Metal Injection Molding in the Defense Industry
Imagine trying to manufacture a firearm with inaccurate parts. The firearm would most likely not work, but it could also malfunction and be dangerous to the operator and those around.
It’s essential to have the most precise and accurate parts available when producing firearms to ensure safety and optimal performance. The solution – metal injection molding.
Metal injection molding in the defense industry has rapidly grown due to its ability to create small, complex parts in mass volumes. In this blog, we’ll dive into the details of MIM and firearms.
What is Metal Injection Molding?
We’ll start with the basics. MIM has the ability to produce highly complex, intricate parts yet the process is quite simple. If you’ve worked with plastic injection molding, it’s the same concept.
Forming the Feedstock
The metal injection molding process starts with fine metal powder and binders being mixed to form a feedstock. The mixture of powder and binder allows the material to flow in the injection molding process, similar to traditional polymer injection molding.
Molded into Shapes
Then, the feedstock is placed into an injection molding machine, where it’s heated and injected into a mold cavity under high pressure. The ‘green’ part is then allowed to cool and removed from the mold so the process can be repeated.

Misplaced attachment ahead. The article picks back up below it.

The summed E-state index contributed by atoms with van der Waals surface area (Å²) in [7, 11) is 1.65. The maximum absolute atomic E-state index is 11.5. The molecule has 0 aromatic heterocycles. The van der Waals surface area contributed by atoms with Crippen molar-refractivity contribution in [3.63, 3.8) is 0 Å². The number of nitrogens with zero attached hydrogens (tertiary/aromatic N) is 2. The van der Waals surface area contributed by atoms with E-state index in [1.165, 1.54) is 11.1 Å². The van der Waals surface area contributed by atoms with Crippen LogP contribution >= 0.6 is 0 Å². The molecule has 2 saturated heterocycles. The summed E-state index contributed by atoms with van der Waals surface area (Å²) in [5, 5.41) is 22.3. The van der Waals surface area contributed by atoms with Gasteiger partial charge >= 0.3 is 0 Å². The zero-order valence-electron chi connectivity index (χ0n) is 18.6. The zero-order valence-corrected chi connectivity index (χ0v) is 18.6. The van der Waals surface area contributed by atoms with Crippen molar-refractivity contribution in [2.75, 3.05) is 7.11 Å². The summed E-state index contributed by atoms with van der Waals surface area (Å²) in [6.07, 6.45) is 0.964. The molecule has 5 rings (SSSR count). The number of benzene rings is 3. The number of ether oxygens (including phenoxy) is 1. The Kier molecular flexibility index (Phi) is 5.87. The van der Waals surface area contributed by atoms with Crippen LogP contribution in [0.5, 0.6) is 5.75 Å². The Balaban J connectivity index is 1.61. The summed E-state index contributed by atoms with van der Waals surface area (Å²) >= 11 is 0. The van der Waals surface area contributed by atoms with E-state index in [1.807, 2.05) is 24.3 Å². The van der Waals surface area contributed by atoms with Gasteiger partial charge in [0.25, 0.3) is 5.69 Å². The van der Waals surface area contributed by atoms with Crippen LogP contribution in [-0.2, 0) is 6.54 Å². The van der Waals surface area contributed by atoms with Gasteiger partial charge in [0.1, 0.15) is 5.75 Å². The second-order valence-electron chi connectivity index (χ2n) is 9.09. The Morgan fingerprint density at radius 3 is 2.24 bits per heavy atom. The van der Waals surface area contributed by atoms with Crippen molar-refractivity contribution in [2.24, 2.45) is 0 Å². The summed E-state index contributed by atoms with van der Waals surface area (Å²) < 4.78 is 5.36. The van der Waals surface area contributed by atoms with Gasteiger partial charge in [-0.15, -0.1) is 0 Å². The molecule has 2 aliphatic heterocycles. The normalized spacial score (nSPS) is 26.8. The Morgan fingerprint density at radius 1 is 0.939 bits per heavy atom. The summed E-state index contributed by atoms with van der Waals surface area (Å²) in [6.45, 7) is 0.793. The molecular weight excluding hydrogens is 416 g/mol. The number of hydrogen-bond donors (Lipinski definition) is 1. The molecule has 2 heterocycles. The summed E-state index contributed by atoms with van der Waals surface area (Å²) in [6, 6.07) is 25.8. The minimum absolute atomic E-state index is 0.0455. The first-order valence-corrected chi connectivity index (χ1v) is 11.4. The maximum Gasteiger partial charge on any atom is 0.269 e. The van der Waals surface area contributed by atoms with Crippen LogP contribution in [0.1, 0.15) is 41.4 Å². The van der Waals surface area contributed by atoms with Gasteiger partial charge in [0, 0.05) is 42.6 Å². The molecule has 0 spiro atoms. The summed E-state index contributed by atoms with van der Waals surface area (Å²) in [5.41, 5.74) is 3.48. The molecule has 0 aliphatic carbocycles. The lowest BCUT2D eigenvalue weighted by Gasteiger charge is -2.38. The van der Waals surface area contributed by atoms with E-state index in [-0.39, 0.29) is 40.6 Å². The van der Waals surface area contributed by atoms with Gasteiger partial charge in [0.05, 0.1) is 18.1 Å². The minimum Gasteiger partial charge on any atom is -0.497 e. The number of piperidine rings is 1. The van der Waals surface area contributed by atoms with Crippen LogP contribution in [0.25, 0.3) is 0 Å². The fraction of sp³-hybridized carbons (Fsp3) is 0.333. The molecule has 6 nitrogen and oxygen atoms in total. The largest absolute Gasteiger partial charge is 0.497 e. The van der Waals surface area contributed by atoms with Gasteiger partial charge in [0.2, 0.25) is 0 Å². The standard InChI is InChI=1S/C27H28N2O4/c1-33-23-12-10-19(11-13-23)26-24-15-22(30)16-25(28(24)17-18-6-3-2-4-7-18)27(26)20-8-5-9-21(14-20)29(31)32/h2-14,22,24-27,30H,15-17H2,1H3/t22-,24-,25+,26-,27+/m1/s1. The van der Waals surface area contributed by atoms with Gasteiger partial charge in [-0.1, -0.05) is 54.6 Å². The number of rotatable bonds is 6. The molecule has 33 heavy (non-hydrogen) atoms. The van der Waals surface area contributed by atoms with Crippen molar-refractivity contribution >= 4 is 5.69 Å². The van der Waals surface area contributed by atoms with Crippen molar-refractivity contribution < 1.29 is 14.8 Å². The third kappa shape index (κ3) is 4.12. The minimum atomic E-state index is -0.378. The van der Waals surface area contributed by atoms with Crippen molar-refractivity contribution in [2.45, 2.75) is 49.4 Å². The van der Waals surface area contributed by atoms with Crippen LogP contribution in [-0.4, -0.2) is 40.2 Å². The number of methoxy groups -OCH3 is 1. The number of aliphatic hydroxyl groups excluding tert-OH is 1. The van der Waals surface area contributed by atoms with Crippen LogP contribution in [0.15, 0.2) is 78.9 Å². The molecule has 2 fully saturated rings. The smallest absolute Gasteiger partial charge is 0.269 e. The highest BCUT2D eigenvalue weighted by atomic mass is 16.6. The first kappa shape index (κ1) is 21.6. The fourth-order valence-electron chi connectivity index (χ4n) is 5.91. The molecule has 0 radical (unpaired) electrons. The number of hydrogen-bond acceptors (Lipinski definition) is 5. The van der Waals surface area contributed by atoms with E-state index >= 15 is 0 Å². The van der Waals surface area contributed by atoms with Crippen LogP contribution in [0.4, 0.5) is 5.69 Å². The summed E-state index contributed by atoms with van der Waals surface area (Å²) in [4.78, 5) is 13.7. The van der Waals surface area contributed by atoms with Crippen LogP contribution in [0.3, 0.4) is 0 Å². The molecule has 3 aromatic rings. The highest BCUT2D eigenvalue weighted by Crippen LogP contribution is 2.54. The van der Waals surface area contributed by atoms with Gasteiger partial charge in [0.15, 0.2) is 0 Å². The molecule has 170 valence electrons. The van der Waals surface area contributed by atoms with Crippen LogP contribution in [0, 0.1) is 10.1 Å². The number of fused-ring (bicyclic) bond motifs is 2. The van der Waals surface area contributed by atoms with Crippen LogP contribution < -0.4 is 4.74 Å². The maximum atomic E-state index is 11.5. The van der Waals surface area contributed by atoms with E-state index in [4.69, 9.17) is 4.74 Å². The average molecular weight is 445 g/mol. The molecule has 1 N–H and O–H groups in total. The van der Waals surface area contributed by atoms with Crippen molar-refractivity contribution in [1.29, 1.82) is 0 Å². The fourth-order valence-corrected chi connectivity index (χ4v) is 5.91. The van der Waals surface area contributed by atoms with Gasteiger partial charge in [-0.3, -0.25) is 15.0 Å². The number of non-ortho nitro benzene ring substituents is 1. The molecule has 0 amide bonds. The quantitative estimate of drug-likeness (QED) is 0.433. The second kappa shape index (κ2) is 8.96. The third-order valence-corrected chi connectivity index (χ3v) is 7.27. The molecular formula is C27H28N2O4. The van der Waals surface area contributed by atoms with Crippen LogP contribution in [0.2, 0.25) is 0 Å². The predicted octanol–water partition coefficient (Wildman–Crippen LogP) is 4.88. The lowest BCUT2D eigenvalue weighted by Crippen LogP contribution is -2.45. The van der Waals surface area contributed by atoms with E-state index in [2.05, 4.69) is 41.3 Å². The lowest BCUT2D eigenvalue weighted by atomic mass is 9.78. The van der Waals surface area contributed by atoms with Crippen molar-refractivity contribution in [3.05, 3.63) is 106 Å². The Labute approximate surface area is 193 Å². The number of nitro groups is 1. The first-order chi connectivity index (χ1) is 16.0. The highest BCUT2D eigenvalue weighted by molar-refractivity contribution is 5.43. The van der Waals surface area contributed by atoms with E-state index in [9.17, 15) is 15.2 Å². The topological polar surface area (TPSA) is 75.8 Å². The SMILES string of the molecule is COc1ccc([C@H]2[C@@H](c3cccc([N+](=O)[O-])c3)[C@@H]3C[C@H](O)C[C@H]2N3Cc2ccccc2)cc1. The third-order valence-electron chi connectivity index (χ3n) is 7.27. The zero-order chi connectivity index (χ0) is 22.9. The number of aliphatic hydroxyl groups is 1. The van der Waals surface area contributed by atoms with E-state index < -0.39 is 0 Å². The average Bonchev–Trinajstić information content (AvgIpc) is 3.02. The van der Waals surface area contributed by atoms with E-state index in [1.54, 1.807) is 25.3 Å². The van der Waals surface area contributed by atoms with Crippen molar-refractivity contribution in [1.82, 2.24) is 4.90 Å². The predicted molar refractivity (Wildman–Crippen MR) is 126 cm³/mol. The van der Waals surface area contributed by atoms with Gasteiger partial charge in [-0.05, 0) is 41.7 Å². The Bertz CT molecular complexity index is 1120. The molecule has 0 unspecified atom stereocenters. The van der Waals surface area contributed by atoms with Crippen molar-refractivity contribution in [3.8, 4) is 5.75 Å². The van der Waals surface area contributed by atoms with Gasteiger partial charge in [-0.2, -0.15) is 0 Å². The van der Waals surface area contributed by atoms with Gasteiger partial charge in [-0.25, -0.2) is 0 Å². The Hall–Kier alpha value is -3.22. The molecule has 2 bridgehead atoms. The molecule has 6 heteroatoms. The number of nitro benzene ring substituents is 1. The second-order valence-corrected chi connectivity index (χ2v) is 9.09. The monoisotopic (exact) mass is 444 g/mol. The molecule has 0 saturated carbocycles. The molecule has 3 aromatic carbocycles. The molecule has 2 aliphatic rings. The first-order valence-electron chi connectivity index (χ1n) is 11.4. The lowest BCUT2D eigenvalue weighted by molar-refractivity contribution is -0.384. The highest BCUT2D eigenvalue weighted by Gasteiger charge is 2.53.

The part is now ready to move onto the debinding, or binder removal process. The majority of debinding takes place prior to sintering, however, there is enough remaining binder to keep the part intact while entering the furnace. After debinding, the part will be semi-porous, which allows the remaining binder to escape during the sintering process.
Throughout the sintering process, heat is applied to the feedstock. Once it nears melting point, the binders start to liquefy and evaporate. Once all of the binders have been released, the component is heated, where it shrinks, transforming into a dense solid.
With this repeatable process and the ability to produce intricate parts in a variety of metals, metal injection molding exceeds expectations in production.
Advantages of MIM in Firearms
Most internal and critical firearms components are manufactured via metal injection molding.
Why is MIM the preferred method?
The defense industry has adopted metal injection for two main reasons – volume and cost.
Metal injection molding has the ability to produce many highly engineered parts at once, resulting in a lower cost per component than traditional machining.
While MIM is primarily used because of volume and cost, some additional benefits include:
- The ability to create small-medium sized parts
- A wide variety of materials available
- Tight tolerances to ensure proper design
- Creating complex, net-shape designs without the need for additional secondary operations
1. Ability to Create Small-Medium Sized Parts
Metal injection molding specializes in intricate designs even in small parts. When producing firearms, this capability is essential.